the name for that is an overhead single beam bridge crane this means that neither end of the beam will be fixed.
I have designed, built and had bridge crane,both anchored and free standing Jib cranes and gantry cranes to Mill specs. One of my free standing Jib cranes had a 28 ft total swing diameter with a cap of 8 tons at the full radius limit de-rated to 3 tons to meet the stringent Mill Spec. A 12 ton portable gantry crane and a 60 ft span single beam 10 ton bridge crane that when it was tested for certification only had 10 mm of deflection hoisting a 15 ton load and 15 mm deflection @ 20 tons while jogging the loads I even made a 600 ft monorail system for a camel hospital to transport injured racing camels
So since you are planning on a small bridge crane we need to discuss what you plan for the rails, what sort of structure you are going to install this in Just about anything is doable and can be made safe as long as all information if forthcoming.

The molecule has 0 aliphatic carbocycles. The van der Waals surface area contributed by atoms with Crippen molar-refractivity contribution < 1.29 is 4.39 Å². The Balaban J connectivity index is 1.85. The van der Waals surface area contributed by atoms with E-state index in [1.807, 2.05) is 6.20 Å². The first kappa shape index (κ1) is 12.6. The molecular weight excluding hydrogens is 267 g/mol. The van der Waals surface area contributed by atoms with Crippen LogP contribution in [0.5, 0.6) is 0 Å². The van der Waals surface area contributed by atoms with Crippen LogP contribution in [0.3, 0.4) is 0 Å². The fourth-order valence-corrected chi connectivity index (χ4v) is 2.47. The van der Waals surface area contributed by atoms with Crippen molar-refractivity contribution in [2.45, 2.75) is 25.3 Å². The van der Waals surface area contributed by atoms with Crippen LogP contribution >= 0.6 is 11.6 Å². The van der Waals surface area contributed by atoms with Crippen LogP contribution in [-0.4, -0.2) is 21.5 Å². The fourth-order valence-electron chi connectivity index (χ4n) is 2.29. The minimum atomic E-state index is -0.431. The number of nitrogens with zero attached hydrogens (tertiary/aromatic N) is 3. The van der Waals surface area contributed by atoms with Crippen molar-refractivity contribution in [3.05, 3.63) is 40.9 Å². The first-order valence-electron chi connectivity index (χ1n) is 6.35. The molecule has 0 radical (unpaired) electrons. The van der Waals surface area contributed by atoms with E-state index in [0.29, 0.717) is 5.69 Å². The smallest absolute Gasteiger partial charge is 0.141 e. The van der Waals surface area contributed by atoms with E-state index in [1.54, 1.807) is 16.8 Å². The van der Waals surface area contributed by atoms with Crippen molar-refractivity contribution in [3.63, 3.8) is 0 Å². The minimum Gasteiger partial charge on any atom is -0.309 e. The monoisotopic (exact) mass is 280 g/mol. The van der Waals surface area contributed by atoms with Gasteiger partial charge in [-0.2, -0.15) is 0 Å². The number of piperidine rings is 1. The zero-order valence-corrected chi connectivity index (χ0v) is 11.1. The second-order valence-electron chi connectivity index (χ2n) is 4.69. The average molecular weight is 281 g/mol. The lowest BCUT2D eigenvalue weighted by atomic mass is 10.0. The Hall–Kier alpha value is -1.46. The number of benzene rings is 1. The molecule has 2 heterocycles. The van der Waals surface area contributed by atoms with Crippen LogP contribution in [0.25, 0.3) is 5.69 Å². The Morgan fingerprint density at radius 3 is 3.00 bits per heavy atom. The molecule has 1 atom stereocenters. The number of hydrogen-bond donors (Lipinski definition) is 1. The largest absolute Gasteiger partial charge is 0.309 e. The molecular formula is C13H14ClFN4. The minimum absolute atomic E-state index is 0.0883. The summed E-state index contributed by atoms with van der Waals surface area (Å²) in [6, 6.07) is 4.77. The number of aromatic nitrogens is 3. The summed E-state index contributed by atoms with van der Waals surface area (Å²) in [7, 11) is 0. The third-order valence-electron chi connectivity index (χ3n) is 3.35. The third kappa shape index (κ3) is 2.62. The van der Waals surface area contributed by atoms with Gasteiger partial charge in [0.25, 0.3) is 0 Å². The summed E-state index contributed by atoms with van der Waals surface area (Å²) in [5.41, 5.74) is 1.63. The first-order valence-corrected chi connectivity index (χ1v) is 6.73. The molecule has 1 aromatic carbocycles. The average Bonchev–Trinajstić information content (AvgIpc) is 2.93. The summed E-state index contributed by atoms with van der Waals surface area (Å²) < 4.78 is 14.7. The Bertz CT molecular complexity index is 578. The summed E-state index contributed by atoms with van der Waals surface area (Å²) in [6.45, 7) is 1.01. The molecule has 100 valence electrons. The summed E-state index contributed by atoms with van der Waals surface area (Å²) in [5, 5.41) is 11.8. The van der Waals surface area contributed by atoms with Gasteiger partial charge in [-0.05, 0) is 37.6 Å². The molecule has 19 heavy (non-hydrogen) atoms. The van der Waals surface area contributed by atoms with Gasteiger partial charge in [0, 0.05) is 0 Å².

For instance for the rails 3" track used in suspending commercial sliding doors with 2 sets of truck rollers mounted to a 2 ft long carriage bolted to each end of the bridge beam would work much better than trying to use tubing for the rails this way you could take advantage of attaching the rails to every ceiling truss if this were to be used in a home garage. But if this is to be in a steel structure with the trusses at 10 ft apart then it would be better to use at least 4" I beam 6 inch if the trusses are 20 ft